Our brain is our greatest protector. Because it is hardwired for survival, it is constantly scanning for potential threats and when one is perceived it will control our movement to help protect us. Consider if a baseball should suddenly come hurtling towards us, we will react immediately, instinctively. We bring the hard, bony parts of our body in front of the softer, more vulnerable areas like the eyes and the internal organs. At that moment, our survival takes priority over everything else.
When left to its own devices, the brain almost always sacrifices long-term health for short-term survival. In terms of athletic performance, this neurological tendency can have a huge impact on factors like range of motion, speed, strength, and resilience. And it also may have major implications for people dealing with chronic pain and neurological injuries or diseases.
Every time the brain senses danger, it sends signals to the nervous system that produce a stress response in the body—and limit the body in some way. When your body gets injured, your brain sounds an alarm and sends a pain signal to protect the area against further damage.
Sometimes these signals or governors will shut down the body, inhibiting certain muscles in order to weaken them. Other times, they keep certain areas of the body tight or stiff. Sometimes, they send a pain signal and lock down the body with spasms to restrict movement.
So, what’s wrong with our brain’s hyper-protective survival-focused default programming?
Unfortunately, the brain’s response doesn’t always match the circumstances, and the brain often misinterprets or overestimates the actual level of threat. The result is that it often inhibits the body’s potential to heal itself.
If someone has a tear in the pec muscle or the hamstring muscle, for example, the body takes its cues from the brain, bracing and guarding around the area of injury as if it’s preparing for an attack.
Though this physiological response makes sense considering the brain’s default programming, it’s very counterproductive for healing.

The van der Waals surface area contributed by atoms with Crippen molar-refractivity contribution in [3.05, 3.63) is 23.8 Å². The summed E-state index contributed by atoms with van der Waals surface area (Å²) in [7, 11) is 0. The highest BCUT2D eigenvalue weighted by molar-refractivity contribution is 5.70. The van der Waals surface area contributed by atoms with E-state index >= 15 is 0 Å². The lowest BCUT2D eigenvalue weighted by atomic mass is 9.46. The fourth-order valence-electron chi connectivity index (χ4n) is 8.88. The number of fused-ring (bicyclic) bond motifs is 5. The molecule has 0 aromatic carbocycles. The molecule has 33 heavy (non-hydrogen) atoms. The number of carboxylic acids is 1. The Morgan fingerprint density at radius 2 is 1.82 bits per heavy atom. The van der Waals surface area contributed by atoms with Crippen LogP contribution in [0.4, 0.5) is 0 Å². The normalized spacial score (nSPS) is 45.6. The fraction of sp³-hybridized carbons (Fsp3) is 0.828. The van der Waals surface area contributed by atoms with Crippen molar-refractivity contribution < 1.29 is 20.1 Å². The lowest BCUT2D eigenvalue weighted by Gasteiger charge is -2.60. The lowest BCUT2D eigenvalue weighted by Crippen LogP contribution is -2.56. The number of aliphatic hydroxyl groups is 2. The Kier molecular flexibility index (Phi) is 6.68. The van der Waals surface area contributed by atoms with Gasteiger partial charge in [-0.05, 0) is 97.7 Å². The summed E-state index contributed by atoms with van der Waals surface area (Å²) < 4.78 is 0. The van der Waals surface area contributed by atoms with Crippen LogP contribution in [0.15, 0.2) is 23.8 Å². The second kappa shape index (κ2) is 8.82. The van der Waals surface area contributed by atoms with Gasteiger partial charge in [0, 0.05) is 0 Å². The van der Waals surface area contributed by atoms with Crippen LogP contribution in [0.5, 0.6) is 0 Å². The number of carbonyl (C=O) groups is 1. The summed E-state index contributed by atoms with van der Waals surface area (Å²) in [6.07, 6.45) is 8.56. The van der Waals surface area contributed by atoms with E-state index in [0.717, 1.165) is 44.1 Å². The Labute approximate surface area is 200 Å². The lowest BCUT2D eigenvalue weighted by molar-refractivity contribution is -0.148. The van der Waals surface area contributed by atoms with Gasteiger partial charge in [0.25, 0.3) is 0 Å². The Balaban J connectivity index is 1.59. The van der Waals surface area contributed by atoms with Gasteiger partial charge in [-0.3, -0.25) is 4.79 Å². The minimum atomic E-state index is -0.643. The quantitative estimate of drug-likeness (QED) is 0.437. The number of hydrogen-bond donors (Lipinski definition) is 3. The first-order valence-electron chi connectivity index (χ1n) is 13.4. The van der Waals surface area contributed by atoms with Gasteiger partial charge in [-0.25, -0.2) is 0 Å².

All the tension around the area of injury reduces muscle movement, which in turn diminishes the flow of blood and nutrients necessary for recovery. As a result, the body can take weeks, or even months, to bounce back from even minor injuries because it can’t channel energy and resources where they’re needed most.
What happens in the body after surgery, particularly after orthopedic surgery, is similar. When someone has knee or shoulder surgery, for example, the body usually doesn’t understand that it’s been through a process of repair. Since the brain perceives surgery as trauma and an acute threat to survival, the body reacts to the operation as if it’s been invaded, stabbed, or torn up.
Immediately after surgery, the brain basically orders the body to stiffen some muscles and inhibit (or “deactivate”) others to protect itself from further damage. This deactivation is what leads to the muscle atrophy that follows most surgeries, which can happen surprisingly quickly.
Though the brain is automatically programmed for survival and protection, here’s the good news: it’s entirely possible to change or upgrade that programming. This is due to a phenomenon known as neuroplasticity and it’s about changing the brain’s software to reprogram neurological signals that limit the body. We’ll explore this further in next week’s blog.
Let’s charge forward to better outcomes together!